6:36 AM  
Blogger graffixgirl said...

Thank you Ed. again love the forum here.

11:46 AM  
Anonymous Anonymous said...

Howdy Ed!

My Molnija pocket watch is my every day watch. I was toatlly mystified when I first got it by the clay on both covers but was delighted to see what I got for a design when it finally wore away after about a week (3 ladies.) Mine is accurate within a minute a day.

My chief complaint these days is that the only trousers that have watch pockets are jeans!

Time for us pocket watch users of the world to unite in protest against the loss of the watch pocket!

2:11 PM  
Anonymous Anonymous said...

Hi I purchased a Molnija pocket watch and really like it.It has the 3602 movement in it.The other numbers are 722104 what does this tell me?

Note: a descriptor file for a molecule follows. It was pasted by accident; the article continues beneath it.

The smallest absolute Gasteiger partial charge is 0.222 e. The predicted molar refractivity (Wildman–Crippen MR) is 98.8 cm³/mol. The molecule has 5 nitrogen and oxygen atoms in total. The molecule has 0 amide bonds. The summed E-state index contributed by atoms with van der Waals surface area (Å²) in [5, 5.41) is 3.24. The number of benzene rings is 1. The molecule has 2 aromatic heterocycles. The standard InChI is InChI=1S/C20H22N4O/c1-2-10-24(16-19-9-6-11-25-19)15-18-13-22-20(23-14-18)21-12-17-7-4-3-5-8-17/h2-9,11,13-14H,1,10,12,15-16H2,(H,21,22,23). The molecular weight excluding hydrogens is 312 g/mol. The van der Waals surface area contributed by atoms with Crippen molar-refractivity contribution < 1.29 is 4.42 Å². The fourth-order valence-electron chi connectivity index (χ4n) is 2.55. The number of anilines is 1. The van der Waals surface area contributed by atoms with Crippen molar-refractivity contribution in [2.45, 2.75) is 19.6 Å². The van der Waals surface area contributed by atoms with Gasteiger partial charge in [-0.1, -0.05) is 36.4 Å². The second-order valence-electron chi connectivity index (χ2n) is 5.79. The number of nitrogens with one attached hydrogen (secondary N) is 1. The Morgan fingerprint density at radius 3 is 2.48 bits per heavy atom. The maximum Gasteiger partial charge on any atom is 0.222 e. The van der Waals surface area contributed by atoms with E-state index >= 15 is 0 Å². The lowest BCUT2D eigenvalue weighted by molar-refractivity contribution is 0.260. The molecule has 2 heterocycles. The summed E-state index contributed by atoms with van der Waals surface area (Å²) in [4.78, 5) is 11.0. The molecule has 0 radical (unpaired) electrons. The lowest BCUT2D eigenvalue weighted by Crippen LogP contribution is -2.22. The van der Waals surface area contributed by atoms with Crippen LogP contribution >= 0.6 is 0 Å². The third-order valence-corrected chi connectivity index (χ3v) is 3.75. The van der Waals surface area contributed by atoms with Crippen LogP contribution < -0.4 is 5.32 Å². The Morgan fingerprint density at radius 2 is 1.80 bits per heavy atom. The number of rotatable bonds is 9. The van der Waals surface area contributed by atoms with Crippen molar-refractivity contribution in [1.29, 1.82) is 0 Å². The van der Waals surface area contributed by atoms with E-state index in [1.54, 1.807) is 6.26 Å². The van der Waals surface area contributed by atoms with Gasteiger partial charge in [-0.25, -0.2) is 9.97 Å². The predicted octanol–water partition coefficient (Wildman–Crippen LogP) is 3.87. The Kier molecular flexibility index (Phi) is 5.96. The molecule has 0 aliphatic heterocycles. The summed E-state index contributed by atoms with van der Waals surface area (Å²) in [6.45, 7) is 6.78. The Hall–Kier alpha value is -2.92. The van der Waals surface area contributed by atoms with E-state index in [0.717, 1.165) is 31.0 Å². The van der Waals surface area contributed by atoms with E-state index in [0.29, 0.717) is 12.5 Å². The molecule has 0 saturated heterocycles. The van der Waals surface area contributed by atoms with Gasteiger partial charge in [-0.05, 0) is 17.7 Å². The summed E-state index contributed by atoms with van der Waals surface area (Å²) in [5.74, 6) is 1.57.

9:05 PM  
Blogger Ed said...

That is just a serial number I believe. Can't really say much else without seeing it

10:00 AM  
Blogger Nikifor said...

This comment has been removed by the author.

1:08 PM  
Blogger Ed said...

Price varies. Take a look on ebay for similar Molnijas. That will give you some realistic idea.

1:12 PM  
Blogger Nikifor said...

This comment has been removed by the author.

1:13 PM  
Blogger Nikifor said...

I have Molnija 3602, sell it, how much cost?

1:15 PM  
Anonymous Andy said...

Sadly my Gagarin watch I got three years back has begun to stop after a few seconds. I have been unable to find anybody to service it (in the UK). I have my Granddad's 1920's waltham doing the same and that is a lovely piece.